• Tell me about a time you made a mistake.

The key is to be honest without placing blame on other people. Don’t forget to explain what you learned from your mistake and what actions you took to ensure it didn’t happen again. Again, focus on the positives rather than the negatives.

  • Tell me about a time you failed.

This question is very similar to the one about making a mistake, and you should approach your answer in much the same way. Make sure you pick a real failure you can speak honestly about. It would be a good start by making it clear to the interviewer how you define failure and what you have learnt from it. It is absolutely okay to fail but it’s important to show that you took something from the experience.

  • Why was there a gap in your employment?

Whatever the reason, you should be prepared to discuss the gaps on your CV. The key is to be honest, though that doesn’t mean you have to share more details than you’re comfortable with.

  • What’s your work style?

When an interviewer asks you about your work style they are most likely trying to imagine you in the role. The question is broad, which means you have a lot of flexibility in how you answer: You might talk about how you communicate and collaborate on projects or how you approach leading a team and managing direct reports.

Just try to keep it positive.

  • How do you deal with pressure or stressful situations?

Talk about your go-to strategies for dealing with stress, how you communicate and proactively try to mitigate pressure. If you can give a real example of a stressful situation you navigated successfully that would be great.

  • What do you like to do outside of work?

Interviewers will sometimes ask about your hobbies or interests outside of work in order to get to know you a little better and their aim is to find out what you’re passionate about and what you do in your spare time. It’s another chance to let your personality shine.

  • How do you stay organised?

You’ll want to reassure them you’d have things under control and that you are on top of this, you can describe a specific system or method you’ve used and explain how it benefited you in staying organised.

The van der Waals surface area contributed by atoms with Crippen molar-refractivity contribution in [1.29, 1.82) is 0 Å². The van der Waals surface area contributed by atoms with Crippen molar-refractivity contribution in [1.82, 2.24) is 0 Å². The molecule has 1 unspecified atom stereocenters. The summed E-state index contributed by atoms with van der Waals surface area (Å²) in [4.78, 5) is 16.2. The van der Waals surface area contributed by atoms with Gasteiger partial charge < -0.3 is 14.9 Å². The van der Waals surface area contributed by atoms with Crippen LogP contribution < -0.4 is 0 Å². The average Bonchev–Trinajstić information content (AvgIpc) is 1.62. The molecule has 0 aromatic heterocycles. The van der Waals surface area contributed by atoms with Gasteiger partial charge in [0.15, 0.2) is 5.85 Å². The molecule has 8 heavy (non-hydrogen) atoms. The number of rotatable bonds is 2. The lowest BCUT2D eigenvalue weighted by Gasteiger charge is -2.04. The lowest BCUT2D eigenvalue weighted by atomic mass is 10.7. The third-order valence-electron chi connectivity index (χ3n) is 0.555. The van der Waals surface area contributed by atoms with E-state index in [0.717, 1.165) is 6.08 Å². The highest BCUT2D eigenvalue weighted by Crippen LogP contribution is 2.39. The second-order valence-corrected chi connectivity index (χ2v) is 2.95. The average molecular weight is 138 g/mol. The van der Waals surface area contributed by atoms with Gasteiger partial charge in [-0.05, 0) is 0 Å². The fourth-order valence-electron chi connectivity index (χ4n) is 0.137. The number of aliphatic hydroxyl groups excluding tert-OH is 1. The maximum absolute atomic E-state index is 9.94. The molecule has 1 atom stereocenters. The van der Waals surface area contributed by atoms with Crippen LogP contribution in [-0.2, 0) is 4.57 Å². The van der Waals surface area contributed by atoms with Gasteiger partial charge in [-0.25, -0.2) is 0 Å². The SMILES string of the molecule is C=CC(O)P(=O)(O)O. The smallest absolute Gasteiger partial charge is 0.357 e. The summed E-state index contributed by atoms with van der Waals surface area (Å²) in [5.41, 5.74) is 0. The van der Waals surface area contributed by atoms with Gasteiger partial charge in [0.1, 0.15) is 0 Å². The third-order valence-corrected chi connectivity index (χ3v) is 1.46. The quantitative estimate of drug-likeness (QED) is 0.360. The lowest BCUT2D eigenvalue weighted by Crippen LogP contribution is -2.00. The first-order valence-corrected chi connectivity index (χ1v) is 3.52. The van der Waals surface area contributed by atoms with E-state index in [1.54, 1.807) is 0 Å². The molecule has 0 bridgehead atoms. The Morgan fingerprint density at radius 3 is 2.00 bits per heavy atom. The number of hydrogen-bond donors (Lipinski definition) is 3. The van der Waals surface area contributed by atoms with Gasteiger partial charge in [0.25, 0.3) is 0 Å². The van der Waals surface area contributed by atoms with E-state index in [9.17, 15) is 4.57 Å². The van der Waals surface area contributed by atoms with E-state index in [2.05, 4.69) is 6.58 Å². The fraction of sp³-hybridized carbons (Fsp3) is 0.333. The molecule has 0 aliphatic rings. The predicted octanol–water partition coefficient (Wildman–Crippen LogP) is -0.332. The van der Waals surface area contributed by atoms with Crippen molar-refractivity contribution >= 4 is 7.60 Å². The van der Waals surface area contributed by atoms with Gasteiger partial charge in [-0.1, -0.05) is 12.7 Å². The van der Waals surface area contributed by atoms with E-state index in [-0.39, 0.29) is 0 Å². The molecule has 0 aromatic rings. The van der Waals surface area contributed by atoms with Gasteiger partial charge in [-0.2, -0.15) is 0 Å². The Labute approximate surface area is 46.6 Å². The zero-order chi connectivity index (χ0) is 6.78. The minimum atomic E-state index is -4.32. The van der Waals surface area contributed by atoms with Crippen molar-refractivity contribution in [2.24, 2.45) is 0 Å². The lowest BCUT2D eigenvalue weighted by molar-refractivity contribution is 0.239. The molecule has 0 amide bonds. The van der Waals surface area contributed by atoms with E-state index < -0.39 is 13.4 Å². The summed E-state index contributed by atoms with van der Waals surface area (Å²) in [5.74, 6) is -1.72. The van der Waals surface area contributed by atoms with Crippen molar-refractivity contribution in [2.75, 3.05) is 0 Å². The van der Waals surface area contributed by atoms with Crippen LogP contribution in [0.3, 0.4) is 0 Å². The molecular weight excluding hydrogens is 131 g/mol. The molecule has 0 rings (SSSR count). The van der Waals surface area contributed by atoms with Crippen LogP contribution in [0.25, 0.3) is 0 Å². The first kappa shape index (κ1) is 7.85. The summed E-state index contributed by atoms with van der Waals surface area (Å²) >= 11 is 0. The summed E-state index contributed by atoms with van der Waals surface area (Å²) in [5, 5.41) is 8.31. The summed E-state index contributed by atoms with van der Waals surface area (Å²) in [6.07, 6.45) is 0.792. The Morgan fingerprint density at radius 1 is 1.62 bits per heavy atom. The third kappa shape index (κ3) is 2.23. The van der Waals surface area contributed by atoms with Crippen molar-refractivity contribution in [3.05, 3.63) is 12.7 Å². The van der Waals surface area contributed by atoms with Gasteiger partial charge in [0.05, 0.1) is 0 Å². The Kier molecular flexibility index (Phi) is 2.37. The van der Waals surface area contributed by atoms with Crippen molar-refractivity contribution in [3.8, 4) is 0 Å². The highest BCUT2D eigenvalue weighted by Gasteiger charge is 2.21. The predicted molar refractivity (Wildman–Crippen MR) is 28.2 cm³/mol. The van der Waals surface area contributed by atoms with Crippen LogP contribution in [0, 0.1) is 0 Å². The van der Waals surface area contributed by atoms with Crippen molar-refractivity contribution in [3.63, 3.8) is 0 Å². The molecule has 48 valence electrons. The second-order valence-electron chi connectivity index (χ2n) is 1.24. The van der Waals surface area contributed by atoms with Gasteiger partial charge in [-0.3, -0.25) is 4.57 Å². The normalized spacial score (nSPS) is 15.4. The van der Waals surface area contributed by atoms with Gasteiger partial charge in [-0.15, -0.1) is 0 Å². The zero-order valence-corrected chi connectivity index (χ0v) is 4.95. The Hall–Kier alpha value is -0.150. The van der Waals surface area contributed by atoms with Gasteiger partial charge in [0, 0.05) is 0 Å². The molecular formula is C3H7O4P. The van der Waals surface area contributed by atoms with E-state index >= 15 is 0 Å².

• How do you prioritise your work?

Your interviewers want to know that you can manage your time and communicate when needed. Start by discussing what method you’ve found that works for you to plan out your schedule. This could be a to-do list  or a colour-coded spreadsheet as examples. You can also go on to describe how you’ve reacted to a last-minute request or an unexpected shift in priorities. Explain how you evaluated and decided what to do.

  • What are you passionate about?

Don’t be afraid to talk about a hobby that’s different from your day-to-day work. Bonus points if you can take it one step further and connect how your passion would make you an excellent candidate for the role you are applying for.

  • What motivates you?

Consider that the interviewer wants to make sure you’re excited about this role at this company, and that you’ll be motivated to succeed if they pick you. So make sure you pick a relevant example linked to the role and company you’re interviewing for.

  • How do you like to be managed?

Give an example of what worked well for you in the past and what didn’t. What did previous bosses do that motivated you and helped you succeed and grow?

  • Do you consider yourself successful?

First, make sure you say yes to this question. Then pick a specific professional achievement you’re proud of that can be tied back to the role you’re interviewing for—one that demonstrates a quality, skill, or experience that would help you excel in this position. You’ll want to explain why you consider it a success, talk about the process and the outcome.